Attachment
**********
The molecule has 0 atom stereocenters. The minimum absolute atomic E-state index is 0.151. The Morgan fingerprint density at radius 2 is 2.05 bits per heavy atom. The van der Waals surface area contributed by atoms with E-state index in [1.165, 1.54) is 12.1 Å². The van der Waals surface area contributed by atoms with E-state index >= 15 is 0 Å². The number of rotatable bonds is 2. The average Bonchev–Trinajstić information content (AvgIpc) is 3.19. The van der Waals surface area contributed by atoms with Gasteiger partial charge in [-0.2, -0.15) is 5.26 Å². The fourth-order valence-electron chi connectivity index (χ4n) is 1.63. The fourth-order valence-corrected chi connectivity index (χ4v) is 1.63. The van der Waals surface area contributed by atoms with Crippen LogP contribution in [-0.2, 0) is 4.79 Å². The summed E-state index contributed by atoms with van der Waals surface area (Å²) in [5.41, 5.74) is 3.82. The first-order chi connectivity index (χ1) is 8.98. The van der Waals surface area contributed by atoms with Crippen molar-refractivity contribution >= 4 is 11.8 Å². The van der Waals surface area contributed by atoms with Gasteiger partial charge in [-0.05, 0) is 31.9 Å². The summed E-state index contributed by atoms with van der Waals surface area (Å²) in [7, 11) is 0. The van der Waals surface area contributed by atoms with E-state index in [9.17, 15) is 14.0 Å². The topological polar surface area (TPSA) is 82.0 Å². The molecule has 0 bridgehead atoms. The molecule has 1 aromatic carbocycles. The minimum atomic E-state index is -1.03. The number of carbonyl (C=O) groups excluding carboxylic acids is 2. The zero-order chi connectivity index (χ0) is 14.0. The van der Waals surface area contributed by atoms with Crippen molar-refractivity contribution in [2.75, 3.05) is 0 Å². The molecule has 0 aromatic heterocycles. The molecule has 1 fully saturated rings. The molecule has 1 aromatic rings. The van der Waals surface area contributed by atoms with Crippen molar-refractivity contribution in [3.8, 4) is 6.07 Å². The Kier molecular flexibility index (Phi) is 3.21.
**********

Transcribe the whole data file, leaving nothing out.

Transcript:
The molecule has 0 atom stereocenters. The minimum absolute atomic E-state index is 0.151. The Morgan fingerprint density at radius 2 is 2.05 bits per heavy atom. The van der Waals surface area contributed by atoms with E-state index in [1.165, 1.54) is 12.1 Å². The van der Waals surface area contributed by atoms with E-state index >= 15 is 0 Å². The number of rotatable bonds is 2. The average Bonchev–Trinajstić information content (AvgIpc) is 3.19. The van der Waals surface area contributed by atoms with Gasteiger partial charge in [-0.2, -0.15) is 5.26 Å². The fourth-order valence-electron chi connectivity index (χ4n) is 1.63. The fourth-order valence-corrected chi connectivity index (χ4v) is 1.63. The van der Waals surface area contributed by atoms with Crippen LogP contribution in [-0.2, 0) is 4.79 Å². The summed E-state index contributed by atoms with van der Waals surface area (Å²) in [5.41, 5.74) is 3.82. The first-order chi connectivity index (χ1) is 8.98. The van der Waals surface area contributed by atoms with Crippen molar-refractivity contribution >= 4 is 11.8 Å². The van der Waals surface area contributed by atoms with Gasteiger partial charge in [-0.05, 0) is 31.9 Å². The summed E-state index contributed by atoms with van der Waals surface area (Å²) in [7, 11) is 0. The van der Waals surface area contributed by atoms with E-state index in [9.17, 15) is 14.0 Å². The topological polar surface area (TPSA) is 82.0 Å². The molecule has 0 bridgehead atoms. The molecule has 1 aromatic carbocycles. The minimum atomic E-state index is -1.03. The number of carbonyl (C=O) groups excluding carboxylic acids is 2. The zero-order chi connectivity index (χ0) is 14.0. The van der Waals surface area contributed by atoms with Crippen molar-refractivity contribution in [2.75, 3.05) is 0 Å². The molecule has 0 aromatic heterocycles. The molecule has 1 fully saturated rings. The molecule has 1 aromatic rings. The van der Waals surface area contributed by atoms with Crippen molar-refractivity contribution in [3.8, 4) is 6.07 Å². The Kier molecular flexibility index (Phi) is 3.21.